When baking ingredient prices climbed to record highs in 2007-08, there was no shortage of fundamental factors in wheat markets credited with fostering the run-up. A surge in export demand and crop problems around the world accounted for the year ending with an extraordinarily small carryover of 306 million bus, down 33% from the year before. No such tightness rules in the crop year that began on June 2.
Beginning stocks of 669 million bus were more than double the year before and were the largest since 777.2 million bus in 2002. The U.S. Department of Agriculture as of May projected ending stocks in 2010 to tighten only slightly, to 637 million bus.
Against this relatively comfortable supply situation, it’s difficult to understand why wheat and flour prices have been holding at the second highest levels ever (exceeded only by last year). Flour is $6.50 per cwt above its 20-year average price of $11.80. While wheat supply and demand factors don’t jump to the fore as an explanation, many exogenous influences do, including several that also prevailed in 2007-08.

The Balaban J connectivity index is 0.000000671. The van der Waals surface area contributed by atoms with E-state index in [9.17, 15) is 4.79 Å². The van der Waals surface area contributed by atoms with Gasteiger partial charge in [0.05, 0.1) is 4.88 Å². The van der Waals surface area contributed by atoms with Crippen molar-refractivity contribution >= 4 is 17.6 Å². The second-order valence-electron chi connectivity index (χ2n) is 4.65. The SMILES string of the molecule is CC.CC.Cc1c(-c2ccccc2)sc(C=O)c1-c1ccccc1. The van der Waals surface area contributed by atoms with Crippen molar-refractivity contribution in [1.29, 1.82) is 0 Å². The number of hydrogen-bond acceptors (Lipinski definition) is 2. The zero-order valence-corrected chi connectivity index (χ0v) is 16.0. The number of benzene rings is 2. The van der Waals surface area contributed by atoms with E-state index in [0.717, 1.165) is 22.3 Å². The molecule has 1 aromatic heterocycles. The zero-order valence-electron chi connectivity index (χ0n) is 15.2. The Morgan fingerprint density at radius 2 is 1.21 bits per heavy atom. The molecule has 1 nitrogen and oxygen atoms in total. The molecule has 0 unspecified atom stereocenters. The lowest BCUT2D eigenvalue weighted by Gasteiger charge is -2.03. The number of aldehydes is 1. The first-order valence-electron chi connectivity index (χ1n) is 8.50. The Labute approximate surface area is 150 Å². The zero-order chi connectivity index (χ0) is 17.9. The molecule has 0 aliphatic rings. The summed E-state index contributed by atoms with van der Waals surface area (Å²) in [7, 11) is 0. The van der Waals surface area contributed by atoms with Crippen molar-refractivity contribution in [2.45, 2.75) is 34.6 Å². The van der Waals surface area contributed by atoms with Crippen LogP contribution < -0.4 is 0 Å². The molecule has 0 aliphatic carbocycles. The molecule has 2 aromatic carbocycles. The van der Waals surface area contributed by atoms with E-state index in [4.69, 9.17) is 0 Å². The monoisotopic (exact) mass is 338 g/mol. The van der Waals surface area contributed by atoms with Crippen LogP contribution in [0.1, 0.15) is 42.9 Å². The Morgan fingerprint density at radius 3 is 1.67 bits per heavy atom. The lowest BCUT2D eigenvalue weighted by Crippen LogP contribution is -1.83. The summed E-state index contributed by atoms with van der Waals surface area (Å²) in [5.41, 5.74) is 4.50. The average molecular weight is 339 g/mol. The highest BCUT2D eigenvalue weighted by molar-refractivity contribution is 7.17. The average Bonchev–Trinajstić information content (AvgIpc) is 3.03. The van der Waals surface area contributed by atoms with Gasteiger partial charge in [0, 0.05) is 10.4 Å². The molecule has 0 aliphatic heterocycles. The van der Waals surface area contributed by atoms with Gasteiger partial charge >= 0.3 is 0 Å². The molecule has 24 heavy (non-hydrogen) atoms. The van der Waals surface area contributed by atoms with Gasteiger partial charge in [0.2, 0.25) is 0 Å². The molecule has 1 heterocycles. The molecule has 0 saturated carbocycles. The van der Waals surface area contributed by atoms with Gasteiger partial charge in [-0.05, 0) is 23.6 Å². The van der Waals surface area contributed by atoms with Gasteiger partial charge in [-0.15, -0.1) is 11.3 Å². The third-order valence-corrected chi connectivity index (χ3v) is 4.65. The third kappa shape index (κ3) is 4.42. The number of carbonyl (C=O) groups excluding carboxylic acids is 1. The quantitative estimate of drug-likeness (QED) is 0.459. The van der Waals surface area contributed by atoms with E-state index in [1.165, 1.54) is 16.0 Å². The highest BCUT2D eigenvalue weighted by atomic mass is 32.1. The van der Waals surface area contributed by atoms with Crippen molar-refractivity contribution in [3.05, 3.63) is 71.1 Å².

Commodity funds, which had backed away during the stock market meltdown, have been coming back into markets strongly. Crude oil prices have more than doubled in a three-month period. The dollar has declined to five-month lows, and corn crop conditions have been nearly as worrisome in 2009 as they were in 2008.
Whether these factors will sustain wheat prices above $7 a bu remains to be seen, but for purchasing executives looking for cost relief, the wheat crop year has not begun auspiciously.